Nuclear Zero World Court Case

“It’s time to keep your promise for nuclear zero.”

The Marshall islands, a small nation in the Pacific, has taken the nuclear-armed countries to Court. They are using the law to push the nuclear giants to implement their obligation to achieve complete nuclear disarmament.

Take action

Sign the petition. Ask your government to join the lawsuit.

The Republic of the Marshall Islands has filed lawsuits in the International Court of Justice (ICJ) against the nine nuclear-armed states holding them accountable for flagrant violations of international law with respect to their nuclear disarmament obligations. The Marshall Islands has also lodged a parallel case against the United States in a US Federal Court.

In 1996, the ICJ affirmed that there is an unconditional obligation to achieve the complete elimination of nuclear weapons under strict and effective international control. The Marshall islands claims that the nuclear armed States have flagrantly violated this obligation by not commencing the required negotiations, and by continuing to modernise their nuclear forces.

The Marshall Islands is standing up to the nuclear-armed States due to their painful experience from the 67 nuclear weapons which were tested above ground on or near Bikini and Enewetok atolls between 1946 and 1958. One hydrogen bomb was 1000 times larger than the Hiroshima bomb. Entire islands were vaporized and populated islands were blanketed with fallout. Many of the Marshall Islanders developed cancers and had babies that were stillborn or with serious birth defects.

“Our people have suffered the catastrophic and irreparable damage of these weapons, and we vow to fight so that no one else on earth will ever again experience these atrocities. The continued existence of nuclear weapons and the terrible risk they pose to the world threaten us all.”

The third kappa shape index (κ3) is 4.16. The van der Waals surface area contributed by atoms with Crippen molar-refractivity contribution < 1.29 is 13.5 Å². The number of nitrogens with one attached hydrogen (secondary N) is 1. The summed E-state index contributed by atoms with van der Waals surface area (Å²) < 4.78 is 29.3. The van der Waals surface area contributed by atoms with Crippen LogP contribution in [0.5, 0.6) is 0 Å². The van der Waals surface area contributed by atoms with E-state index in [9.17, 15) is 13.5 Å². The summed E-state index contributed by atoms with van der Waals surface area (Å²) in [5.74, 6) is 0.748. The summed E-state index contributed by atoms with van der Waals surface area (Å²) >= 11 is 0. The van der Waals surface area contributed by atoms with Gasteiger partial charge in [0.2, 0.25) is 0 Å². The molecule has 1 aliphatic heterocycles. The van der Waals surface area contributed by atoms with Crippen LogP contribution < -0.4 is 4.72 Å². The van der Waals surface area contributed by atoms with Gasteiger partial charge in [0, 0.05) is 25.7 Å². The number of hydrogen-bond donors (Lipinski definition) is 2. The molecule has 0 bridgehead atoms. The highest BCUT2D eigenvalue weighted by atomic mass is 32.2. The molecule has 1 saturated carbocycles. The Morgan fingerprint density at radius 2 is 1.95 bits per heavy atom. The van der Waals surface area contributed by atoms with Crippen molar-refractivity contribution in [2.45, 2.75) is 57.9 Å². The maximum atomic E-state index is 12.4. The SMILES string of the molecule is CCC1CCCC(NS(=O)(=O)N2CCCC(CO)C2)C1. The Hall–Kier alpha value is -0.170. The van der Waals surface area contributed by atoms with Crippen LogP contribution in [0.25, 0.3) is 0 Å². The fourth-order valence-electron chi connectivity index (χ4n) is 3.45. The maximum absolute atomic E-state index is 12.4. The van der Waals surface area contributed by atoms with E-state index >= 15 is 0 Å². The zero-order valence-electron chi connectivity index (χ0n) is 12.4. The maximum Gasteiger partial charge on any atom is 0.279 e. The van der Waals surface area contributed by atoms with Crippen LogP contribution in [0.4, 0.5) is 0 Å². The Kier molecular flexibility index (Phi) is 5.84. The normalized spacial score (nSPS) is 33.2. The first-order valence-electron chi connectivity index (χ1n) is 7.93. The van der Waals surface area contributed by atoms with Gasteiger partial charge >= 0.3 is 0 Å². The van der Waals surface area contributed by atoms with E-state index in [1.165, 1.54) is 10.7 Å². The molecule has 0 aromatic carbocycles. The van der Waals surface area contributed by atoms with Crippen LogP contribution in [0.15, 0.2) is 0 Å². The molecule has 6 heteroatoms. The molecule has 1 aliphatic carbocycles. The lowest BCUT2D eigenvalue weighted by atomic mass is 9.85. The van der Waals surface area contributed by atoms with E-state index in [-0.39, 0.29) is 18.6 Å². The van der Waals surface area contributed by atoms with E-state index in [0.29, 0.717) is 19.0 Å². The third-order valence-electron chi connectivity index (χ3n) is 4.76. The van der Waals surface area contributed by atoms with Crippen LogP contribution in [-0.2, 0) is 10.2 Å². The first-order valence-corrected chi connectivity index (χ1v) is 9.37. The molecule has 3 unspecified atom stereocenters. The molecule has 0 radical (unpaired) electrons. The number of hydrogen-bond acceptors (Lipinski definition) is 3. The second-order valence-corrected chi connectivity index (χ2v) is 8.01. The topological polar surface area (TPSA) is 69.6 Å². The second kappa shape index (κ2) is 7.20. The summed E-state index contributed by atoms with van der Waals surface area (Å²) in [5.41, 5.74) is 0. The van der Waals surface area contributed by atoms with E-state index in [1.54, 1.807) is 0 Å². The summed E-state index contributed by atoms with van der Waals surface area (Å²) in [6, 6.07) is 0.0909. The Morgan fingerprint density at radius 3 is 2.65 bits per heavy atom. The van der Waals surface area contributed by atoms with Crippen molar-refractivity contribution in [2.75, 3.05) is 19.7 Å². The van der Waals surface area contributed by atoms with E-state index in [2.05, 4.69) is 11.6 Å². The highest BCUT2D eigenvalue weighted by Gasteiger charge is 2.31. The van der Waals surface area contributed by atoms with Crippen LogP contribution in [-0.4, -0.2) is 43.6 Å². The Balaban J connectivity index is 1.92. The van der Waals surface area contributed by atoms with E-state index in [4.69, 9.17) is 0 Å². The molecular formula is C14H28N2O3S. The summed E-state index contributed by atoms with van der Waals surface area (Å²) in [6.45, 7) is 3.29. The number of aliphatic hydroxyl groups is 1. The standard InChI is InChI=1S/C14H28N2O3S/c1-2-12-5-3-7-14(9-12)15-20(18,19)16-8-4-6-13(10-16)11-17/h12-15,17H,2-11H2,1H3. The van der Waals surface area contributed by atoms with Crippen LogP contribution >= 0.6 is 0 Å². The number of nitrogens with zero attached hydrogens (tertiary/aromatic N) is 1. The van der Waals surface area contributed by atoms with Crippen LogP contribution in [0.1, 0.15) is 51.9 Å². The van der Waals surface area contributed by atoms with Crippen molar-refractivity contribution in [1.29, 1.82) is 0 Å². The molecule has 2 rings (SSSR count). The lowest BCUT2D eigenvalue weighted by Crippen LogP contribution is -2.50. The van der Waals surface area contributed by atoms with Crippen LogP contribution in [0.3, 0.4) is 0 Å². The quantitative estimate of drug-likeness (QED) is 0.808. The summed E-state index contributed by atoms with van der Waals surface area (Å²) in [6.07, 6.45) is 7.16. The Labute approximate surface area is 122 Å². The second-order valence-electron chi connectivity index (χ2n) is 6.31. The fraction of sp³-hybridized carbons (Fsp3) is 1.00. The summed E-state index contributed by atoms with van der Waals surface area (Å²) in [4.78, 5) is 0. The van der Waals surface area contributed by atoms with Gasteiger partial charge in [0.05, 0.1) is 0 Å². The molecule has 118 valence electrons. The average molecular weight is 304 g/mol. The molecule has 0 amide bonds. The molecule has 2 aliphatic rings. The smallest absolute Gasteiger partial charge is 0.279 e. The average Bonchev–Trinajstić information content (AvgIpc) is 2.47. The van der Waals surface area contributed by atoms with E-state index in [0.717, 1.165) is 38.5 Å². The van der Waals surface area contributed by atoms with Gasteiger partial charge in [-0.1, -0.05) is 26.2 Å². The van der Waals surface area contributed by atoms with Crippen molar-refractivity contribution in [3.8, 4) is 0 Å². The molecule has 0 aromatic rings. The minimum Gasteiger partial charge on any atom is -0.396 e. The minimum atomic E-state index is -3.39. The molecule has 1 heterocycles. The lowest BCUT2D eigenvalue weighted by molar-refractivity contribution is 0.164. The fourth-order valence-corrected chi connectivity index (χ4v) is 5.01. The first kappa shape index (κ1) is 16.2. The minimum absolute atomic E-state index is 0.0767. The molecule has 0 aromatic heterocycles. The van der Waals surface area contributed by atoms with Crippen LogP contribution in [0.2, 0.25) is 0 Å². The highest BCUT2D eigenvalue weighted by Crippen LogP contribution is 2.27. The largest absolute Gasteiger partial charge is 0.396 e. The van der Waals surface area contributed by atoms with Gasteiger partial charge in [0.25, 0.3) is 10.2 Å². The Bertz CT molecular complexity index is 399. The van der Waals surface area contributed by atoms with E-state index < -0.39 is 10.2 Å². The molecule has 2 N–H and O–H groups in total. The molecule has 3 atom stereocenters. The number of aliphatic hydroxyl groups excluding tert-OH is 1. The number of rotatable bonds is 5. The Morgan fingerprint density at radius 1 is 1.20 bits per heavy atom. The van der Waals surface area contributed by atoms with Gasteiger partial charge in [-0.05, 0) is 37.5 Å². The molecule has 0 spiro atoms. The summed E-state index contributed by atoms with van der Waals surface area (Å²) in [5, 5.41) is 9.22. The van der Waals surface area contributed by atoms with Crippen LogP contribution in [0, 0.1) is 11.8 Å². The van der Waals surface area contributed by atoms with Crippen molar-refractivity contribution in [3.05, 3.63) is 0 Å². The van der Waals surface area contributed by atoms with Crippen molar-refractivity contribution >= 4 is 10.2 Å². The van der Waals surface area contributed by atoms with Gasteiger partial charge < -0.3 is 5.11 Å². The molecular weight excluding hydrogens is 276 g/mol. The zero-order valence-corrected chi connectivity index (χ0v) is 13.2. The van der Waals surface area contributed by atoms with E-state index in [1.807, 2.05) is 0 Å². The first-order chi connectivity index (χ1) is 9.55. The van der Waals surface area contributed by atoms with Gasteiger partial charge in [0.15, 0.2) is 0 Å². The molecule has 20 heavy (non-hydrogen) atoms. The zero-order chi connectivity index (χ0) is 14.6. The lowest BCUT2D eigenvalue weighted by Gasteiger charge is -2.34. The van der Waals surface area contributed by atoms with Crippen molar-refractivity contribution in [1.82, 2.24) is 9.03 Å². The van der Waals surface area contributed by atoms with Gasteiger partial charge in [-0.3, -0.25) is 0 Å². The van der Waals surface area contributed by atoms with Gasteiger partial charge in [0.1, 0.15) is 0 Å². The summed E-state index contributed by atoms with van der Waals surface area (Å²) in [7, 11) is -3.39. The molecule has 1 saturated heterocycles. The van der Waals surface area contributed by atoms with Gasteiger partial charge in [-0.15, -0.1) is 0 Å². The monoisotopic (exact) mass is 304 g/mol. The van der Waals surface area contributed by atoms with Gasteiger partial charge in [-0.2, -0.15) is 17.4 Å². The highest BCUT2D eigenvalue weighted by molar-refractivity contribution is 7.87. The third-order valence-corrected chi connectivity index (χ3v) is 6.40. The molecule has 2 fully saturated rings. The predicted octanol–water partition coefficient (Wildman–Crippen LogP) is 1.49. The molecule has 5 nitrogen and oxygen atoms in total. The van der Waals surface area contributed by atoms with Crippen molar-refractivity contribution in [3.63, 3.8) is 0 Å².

— Tony de Brum, Foreign Minister of the Marshall Islands, announcing the ICJ Court Case

Update on the lawsuits

The ICJ lawsuits against India, Pakistan and the UK are proceeding as these three countries accept the compulsory jurisdiction of the Court for cases submitted by other countries also accepting compulsory jurisdiction.

The initial memorials (written arguments) by all parties have been lodged with the ICJ.

The Marshall Islands has requested that the Court make a declaratory judgment of breach of obligations of the nuclear armed States relating to nuclear disarmament, cessation of the nuclear arms race, and good faith. The Marshall Islands has also requested the Court to issue an order to the nuclear armed States to take, within one year of the judgment, all steps necessary to comply with their obligations under the NPT and customary international law with respect to cessation of the nuclear arms race at an early date and nuclear disarmament, including the pursuit, by initiation if necessary, of negotiations in good faith aimed at the conclusion of a convention on nuclear disarmament in all its aspects under strict and effective international control.

Preliminary hearings on admissibility and jurisdiction will be held  from March 7-16, 2016 at the ICJ in the Hague, Netherlands.

Request for support from governments

The Marshall islands has requested other non-nuclear governments to join the case in support – either by filing parallel cases or by intervening.

Parallel cases can be lodged by any government that accepts the compulsory jurisdiction of the ICJ. Click here for a list of countries that have accepted ICJ compulsory jurisdiction.

The ICJ has advised all States Parties to the NPT that they have a right to intervene in the case against the UK, regardless of whether or not they accept the compulsory jurisdiction of the Court. This is because the case against the UK involves interpretation and implementation of Article VI of the NPT, and so all NPT parties have an interest in the case.

Support for the initiative
Marshall Islands Foreign Minister Tony de Brum and the people of the Marshall islands have received numerous prestigious awards for the stand they have taken in the ICJ. These include the Sean McBride Peace Prize, the Nuclear Free Future Award and the Right Livelihood Award.

Over 5 million people have signed the Nuclear Zero petition supporting the case.

However, so far, not one government has been courageous enough to join the Marshall Islands in the Court against the nuclear giants. You can help change this.


  1. Take a stand: Click here to sign the petition supporting the nuclear zero court case.
  2. If your government accepts the compulsory jurisdiction of the ICJ, encourage them to lodge parallel suits in support of the Marshall Islands cases in the ICJ;
  3. If your government is a Party to the NPT encourage them to intervene in the ICJ case against the United Kingdom.

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